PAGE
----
For restaurants in West Maui: At Whaler’s Village we like the Barefoot Bar for casual food; it’s part of the Hula Grill Restaurant. On the way to Lahaina from Ka’anapali, behind the Safeway, is a fun restaurant with good food, Mala Ocean Tavern. You can reserve a table on their outdoor deck. There is a new Duke’s Beach House at the Honua Kai resort where we had great service and good food. For a great view of the sunset, try Merriman’s in Napili. We bought cocktails and took them down to their deck. For lunch we like the Sea House at Napili Kai Beach Club which has a great view of the perfect crescent beach. At the other end of Lahaina is Pacific O which has excellent food. And this year we heard the Lahaina Grill won best overall Maui restaurant.
We have been to Lahaina shopping many times so this time we only shopped for teeshirts for our granddaughters and visted the Lahaina Library book sale (and saw the Healing Seat in the ocean in front of the library) and a craft sale under the gigantic Banyan tree as well as a local cemetery with the graves of lost sailors and Hawaiian royalty.
After our four-night Ka’anapali stay it was on to Wailea and the Fairmont Kea Lani. The Kea Lani is a cut above; their welcome and service and relaxed attitude is something we never get tired of. This year the resort was full because of their special reduced rates, so we didn’t get an upgraded view as we sometimes do, but we did get a choice from side view to inside garden view, which we took. And we could see the ocean from our lanai. Even the “moderate” suites are amazing. We love the bathrooms. And we really enjoy the “adult pool.” In fact, I would be hard pressed to think of anything we don’t like there. The only areas closed during the refurbishment were the pool slide, the upper pool and the upper pool bar.
This year we took a drive into the Kula area high on Haleakala to see the views from the mountain rather than driving to the crater. We also visited Tedeschi Winery which is on the historic Rose Ranch site, and the ranch General Store across the road. While in Wailea we snorkeled at Ulua Beach and swam at the beautiful Polo Beach in front of the Kea Lani. Restaurants: We visited the other Mala restaurant, in the Marriott Wailea Resort, as well as Gannon’s (formerly the Sea Watch but now owned and transformed by Chef Bev Gannon who owns the Haliimaile General Store as well as Joe’s) which was fun and fabulous, and Tommy Bahamas in the Wailea Shopping Center. A new discovery: Five Palms, right on the beach at the Mana Kai Maui resort, Wailea. Good Mai Tais, good food with some offerings a little more reasonable. And for a reasonably priced meal in a fun atmosphere we can count on Fred’s Mexican restaurant in Kihei. We had the buffet breakfast included with our room (fabulous but would be expensive to pay out-of-pocket); for lunch we usually stopped to get supplies at Longs or the Whaler’s General Store at the Shops at Wailea or the deli at the Kea Lani to make our own sandwiches. We didn’t make it to Nick’s Fish Market at the Kea Lani this year, but it has been an excellent place to enjoy dinner in the past.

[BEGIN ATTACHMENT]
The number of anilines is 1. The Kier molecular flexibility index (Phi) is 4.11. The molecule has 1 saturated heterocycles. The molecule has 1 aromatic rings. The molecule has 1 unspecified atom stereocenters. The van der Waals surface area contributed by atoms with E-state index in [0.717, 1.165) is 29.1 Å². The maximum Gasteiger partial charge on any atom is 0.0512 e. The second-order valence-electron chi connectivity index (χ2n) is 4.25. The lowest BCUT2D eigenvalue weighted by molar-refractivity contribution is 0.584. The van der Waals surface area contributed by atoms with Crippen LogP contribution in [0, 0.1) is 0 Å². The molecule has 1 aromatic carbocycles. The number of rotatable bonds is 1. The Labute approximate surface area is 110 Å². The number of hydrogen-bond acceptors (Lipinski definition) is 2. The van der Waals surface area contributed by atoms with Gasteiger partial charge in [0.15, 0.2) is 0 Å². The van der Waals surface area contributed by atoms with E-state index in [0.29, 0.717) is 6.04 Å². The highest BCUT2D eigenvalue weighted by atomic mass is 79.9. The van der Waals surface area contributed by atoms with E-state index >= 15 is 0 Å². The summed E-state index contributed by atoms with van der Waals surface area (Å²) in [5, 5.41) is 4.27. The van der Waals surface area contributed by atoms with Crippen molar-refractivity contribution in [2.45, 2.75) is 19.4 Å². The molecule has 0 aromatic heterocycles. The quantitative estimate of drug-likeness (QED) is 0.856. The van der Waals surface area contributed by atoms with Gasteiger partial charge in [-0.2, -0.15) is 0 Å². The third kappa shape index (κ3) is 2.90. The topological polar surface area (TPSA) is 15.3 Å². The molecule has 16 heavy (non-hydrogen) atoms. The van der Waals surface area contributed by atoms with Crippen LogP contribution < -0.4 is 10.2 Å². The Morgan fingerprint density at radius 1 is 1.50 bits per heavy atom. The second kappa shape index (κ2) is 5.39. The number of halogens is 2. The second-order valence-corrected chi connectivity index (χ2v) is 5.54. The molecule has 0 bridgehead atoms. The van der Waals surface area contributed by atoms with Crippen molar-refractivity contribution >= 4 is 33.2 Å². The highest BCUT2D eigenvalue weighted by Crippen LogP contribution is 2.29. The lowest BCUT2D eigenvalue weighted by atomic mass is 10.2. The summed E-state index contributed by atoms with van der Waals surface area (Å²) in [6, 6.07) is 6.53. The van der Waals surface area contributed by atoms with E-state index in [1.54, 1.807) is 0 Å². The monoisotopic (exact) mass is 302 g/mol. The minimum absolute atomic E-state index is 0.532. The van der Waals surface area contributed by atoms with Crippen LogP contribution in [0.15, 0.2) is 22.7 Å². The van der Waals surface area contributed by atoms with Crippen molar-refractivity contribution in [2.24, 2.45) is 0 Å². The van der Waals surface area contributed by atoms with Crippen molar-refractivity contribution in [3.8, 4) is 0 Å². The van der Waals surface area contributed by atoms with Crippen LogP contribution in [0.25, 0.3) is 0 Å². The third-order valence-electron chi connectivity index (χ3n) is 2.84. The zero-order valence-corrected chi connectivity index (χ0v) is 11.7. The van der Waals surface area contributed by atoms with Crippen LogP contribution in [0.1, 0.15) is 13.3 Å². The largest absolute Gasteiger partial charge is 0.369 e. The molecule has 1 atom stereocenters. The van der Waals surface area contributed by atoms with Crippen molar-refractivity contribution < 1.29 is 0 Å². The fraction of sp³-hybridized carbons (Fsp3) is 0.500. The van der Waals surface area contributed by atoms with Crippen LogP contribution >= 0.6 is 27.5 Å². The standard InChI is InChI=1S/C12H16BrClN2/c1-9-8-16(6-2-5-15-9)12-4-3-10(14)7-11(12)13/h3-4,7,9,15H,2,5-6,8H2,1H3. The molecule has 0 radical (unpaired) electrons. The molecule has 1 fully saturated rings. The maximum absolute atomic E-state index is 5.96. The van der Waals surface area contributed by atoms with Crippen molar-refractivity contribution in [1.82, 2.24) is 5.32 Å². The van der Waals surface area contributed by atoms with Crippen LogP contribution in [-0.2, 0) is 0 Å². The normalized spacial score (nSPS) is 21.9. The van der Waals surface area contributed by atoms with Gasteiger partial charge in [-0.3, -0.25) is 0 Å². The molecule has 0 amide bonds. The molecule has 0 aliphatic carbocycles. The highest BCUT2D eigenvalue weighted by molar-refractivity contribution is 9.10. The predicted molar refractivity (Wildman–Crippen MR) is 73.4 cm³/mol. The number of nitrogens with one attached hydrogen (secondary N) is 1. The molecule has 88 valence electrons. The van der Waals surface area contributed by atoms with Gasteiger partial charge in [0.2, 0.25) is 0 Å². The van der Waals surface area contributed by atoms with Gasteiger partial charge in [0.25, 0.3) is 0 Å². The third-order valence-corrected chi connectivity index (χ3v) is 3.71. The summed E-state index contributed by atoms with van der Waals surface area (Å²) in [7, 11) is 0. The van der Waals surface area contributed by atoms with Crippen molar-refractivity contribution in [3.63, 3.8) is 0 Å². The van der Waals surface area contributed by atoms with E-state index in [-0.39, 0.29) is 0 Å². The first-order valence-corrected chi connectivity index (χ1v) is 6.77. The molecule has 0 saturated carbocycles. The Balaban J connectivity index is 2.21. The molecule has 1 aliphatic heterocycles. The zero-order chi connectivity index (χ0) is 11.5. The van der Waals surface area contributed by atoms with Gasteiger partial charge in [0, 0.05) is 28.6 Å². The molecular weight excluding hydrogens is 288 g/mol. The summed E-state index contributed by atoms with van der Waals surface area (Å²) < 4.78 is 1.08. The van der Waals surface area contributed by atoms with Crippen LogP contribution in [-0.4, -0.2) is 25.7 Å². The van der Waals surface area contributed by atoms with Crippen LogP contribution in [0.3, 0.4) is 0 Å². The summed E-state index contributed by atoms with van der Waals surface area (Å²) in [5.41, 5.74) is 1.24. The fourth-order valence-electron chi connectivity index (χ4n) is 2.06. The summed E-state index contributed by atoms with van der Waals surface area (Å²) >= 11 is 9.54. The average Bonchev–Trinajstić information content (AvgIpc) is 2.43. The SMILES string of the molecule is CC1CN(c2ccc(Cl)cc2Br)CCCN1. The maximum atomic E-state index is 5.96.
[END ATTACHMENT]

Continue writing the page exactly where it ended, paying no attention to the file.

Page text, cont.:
We returned to San Jose tanned and pleasantly tired and, when we got outside into the night air, cold! Maui no ka oi!